New York City police officers broke up an antiwar rally Monday in the midst of a speech by Cindy Sheehan, whose son Casey was killed in Iraq in April 2004.
Cops stormed into the area in Manhattan’s Union Square where a couple of hundred had gathered to hear Sheehan. The 48-year-old California woman has become a focus of antiwar sentiment since camping outside Bush’s Crawford, Texas ranch last month to demand an explanation for why her son was sent to die.
Sheehan said that she was slightly injured in the melee as police grabbed away the microphone and seized sound equipment. “I was speaking and someone grabbed my backpack and pulled me back pretty roughly,” she told the Associated Press. “I was shoved around.”
Those in the audience angrily shouted “let her speak” and “shame, shame” as the cops broke up the gathering.
Police arrested one of the rally’s organizers, Paul Zulkowitz, a Green Party activist, on charges of unauthorized use of a sound device and disorderly conduct.
The outdoor rally came between appearances by Sheehan at churches in Brooklyn Sunday and in Manhattan Monday night as part of her “Bring them home now” bus tour that has taken her and other family members of soldiers killed in Iraq to cities across the country.
Antiwar protesters set up a “Camp Casey NYC” at Union Square last month in solidarity with the 26-day protest action initiated by Sheehan in Texas. While the city’s Parks Department had issued a permit for the group to be there, the protest has been subjected to relentless police harassment.
Organizers said that the attack in Union Square marked the first time that the “Bring them home now” campaign has been subjected to this kind of police repression. The tour has consisted of three buses carrying families of fallen soldiers, Iraq war veterans and veterans of other wars to 51 cities in 28 states.
The tour was launched on August 31, the last day of the nearly month-long vigil outside of Bush’s Texas ranch. The three buses are converging on Washington for the September 24 antiwar demonstration there.
“I think that their use of force was pretty excessive for someone that didn’t have a permit,” Sheehan said.
Ironically, just moments before the police moved in, Sheehan had thanked the crowd for supporting her struggle and remarked that she would have liked to stay in New York longer, having heard that it was a “fun city.”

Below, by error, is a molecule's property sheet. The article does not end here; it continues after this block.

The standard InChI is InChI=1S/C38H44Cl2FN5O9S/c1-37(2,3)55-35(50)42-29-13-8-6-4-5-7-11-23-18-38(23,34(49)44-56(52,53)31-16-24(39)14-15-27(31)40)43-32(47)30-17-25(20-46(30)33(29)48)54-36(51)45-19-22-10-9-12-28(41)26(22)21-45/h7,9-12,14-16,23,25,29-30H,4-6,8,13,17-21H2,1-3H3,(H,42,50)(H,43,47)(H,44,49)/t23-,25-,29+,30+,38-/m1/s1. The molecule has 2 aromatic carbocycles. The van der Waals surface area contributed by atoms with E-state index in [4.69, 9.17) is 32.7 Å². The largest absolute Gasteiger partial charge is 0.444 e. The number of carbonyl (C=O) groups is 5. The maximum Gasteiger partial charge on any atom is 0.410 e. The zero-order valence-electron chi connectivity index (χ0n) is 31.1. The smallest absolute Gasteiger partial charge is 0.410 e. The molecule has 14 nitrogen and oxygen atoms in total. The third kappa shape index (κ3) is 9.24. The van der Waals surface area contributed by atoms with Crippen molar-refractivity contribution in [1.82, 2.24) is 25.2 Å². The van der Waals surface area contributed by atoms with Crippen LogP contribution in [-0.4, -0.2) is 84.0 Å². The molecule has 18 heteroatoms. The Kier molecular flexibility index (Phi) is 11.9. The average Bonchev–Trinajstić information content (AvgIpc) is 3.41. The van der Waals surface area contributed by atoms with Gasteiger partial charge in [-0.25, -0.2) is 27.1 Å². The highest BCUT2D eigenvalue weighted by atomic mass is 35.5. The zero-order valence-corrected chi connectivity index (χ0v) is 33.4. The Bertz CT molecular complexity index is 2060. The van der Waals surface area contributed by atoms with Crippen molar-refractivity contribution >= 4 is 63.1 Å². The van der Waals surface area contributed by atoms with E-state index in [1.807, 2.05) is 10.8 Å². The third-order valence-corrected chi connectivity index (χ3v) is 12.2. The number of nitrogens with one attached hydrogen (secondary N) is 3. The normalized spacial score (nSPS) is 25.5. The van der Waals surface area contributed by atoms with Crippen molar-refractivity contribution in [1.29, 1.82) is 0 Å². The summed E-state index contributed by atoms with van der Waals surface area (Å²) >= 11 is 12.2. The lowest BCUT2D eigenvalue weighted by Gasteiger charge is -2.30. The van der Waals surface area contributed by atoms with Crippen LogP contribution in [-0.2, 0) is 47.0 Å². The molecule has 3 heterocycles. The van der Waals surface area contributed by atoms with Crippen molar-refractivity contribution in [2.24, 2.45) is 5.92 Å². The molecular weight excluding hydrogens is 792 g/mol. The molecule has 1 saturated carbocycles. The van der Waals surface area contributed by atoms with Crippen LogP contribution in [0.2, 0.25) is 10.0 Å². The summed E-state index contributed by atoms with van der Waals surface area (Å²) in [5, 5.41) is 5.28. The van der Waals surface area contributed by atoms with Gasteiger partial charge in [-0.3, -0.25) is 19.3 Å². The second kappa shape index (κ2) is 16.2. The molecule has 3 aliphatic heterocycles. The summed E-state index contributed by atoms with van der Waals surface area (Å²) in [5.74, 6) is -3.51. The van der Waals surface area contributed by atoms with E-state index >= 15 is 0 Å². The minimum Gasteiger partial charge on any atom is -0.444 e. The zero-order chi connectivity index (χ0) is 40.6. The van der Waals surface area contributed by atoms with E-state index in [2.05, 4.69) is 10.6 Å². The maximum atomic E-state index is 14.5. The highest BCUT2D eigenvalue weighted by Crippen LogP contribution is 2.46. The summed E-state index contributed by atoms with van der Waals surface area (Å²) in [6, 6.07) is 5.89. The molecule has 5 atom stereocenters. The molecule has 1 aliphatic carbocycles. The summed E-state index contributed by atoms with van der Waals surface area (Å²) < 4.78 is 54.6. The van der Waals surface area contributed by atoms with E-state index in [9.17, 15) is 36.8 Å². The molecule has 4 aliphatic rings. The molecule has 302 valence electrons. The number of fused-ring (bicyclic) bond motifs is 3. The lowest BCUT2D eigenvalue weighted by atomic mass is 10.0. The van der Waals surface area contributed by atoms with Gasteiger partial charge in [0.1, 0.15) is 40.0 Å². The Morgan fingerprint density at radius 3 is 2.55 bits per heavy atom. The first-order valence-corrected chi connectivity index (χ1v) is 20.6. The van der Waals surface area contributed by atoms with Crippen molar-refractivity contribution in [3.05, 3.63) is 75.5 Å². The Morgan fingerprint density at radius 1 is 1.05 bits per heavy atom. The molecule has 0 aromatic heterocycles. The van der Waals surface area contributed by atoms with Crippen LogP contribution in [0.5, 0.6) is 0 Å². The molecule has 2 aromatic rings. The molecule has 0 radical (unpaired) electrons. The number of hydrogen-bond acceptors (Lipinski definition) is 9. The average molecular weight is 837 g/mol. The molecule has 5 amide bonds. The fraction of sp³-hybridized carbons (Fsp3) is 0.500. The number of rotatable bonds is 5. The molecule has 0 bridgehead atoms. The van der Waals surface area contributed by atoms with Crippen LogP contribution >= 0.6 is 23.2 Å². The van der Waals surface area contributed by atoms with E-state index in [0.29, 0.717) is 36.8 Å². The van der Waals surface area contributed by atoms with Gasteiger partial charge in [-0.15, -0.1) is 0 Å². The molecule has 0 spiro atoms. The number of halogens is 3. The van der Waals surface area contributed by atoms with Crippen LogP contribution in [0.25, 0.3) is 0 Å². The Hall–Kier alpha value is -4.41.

The police attack on Sheehan and the “Bring them home now” campaign represents a blatant assault on constitutional freedoms of speech and assembly. The charge of violating regulations requiring permits for sound equipment is a pretext frequently used by the city’s police department to suppress political protest. Permits are routinely denied or delayed, forcing organizers to either violate the arbitrary restriction or cancel their event.
This latest act of repression is part of a wholesale police crackdown on virtually all forms of political dissent in the city that has been escalating for more than a decade. The NYPD has employed increasingly repressive measures, particularly since the beginning of the protests against the war in Iraq.
Even at protests held with city permits, these measures have included the corralling of protesters in steel pens, illegal searches of demonstrators, photographing and videotaping those participating, unprovoked mass arrests and the interrogation of those arrested about their political beliefs.
Smaller spontaneous rallies, such as the one in Union Square addressed by Sheehan, frequently provoke massive police deployments and arrests.
During her appearance in New York, Sheehan called for the immediate withdrawal of all US troops from Iraq. She directed her fire not only at Bush, but also at the state’s Senator Hillary Clinton. The Democratic politician and former First Lady, she said, “knows the war is a lie,” but supports it anyway to further her political ambitions.